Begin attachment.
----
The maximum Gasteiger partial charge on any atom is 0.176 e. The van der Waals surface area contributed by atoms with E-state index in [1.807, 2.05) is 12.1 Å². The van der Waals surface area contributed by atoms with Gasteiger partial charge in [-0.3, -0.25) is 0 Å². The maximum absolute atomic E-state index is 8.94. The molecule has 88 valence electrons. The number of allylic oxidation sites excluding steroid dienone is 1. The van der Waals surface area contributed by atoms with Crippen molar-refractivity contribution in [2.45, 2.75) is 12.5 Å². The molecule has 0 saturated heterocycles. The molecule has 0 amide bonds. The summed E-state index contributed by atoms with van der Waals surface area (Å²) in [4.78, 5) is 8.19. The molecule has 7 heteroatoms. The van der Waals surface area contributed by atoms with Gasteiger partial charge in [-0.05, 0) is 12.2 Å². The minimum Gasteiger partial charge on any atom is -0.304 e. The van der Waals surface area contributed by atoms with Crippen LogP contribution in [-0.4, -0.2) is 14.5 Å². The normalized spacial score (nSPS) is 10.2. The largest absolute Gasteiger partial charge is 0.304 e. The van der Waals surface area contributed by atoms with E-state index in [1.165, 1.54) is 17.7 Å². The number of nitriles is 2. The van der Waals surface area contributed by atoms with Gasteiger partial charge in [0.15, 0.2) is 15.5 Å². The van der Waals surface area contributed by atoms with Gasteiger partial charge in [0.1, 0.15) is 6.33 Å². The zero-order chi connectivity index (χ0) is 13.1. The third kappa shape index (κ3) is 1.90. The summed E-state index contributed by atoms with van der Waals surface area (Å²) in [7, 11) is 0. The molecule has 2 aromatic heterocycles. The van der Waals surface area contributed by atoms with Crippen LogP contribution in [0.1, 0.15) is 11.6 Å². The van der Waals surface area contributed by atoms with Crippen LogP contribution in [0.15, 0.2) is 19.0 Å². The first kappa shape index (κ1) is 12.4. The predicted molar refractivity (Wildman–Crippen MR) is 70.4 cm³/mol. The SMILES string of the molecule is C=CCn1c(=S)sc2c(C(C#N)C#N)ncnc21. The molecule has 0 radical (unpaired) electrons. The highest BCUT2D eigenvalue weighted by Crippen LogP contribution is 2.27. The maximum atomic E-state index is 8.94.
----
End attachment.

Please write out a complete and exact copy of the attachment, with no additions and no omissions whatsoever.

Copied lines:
The maximum Gasteiger partial charge on any atom is 0.176 e. The van der Waals surface area contributed by atoms with E-state index in [1.807, 2.05) is 12.1 Å². The van der Waals surface area contributed by atoms with Gasteiger partial charge in [-0.3, -0.25) is 0 Å². The maximum absolute atomic E-state index is 8.94. The molecule has 88 valence electrons. The number of allylic oxidation sites excluding steroid dienone is 1. The van der Waals surface area contributed by atoms with Crippen molar-refractivity contribution in [2.45, 2.75) is 12.5 Å². The molecule has 0 saturated heterocycles. The molecule has 0 amide bonds. The summed E-state index contributed by atoms with van der Waals surface area (Å²) in [4.78, 5) is 8.19. The molecule has 7 heteroatoms. The van der Waals surface area contributed by atoms with Gasteiger partial charge in [-0.05, 0) is 12.2 Å². The minimum Gasteiger partial charge on any atom is -0.304 e. The van der Waals surface area contributed by atoms with Crippen LogP contribution in [-0.4, -0.2) is 14.5 Å². The normalized spacial score (nSPS) is 10.2. The largest absolute Gasteiger partial charge is 0.304 e. The van der Waals surface area contributed by atoms with E-state index in [1.165, 1.54) is 17.7 Å². The number of nitriles is 2. The van der Waals surface area contributed by atoms with Gasteiger partial charge in [0.15, 0.2) is 15.5 Å². The van der Waals surface area contributed by atoms with Gasteiger partial charge in [0.1, 0.15) is 6.33 Å². The zero-order chi connectivity index (χ0) is 13.1. The third kappa shape index (κ3) is 1.90. The summed E-state index contributed by atoms with van der Waals surface area (Å²) in [7, 11) is 0. The molecule has 2 aromatic heterocycles. The van der Waals surface area contributed by atoms with Crippen LogP contribution in [0.1, 0.15) is 11.6 Å². The van der Waals surface area contributed by atoms with Crippen LogP contribution in [0.15, 0.2) is 19.0 Å². The first kappa shape index (κ1) is 12.4. The predicted molar refractivity (Wildman–Crippen MR) is 70.4 cm³/mol. The SMILES string of the molecule is C=CCn1c(=S)sc2c(C(C#N)C#N)ncnc21. The molecule has 0 radical (unpaired) electrons. The highest BCUT2D eigenvalue weighted by Crippen LogP contribution is 2.27. The maximum atomic E-state index is 8.94.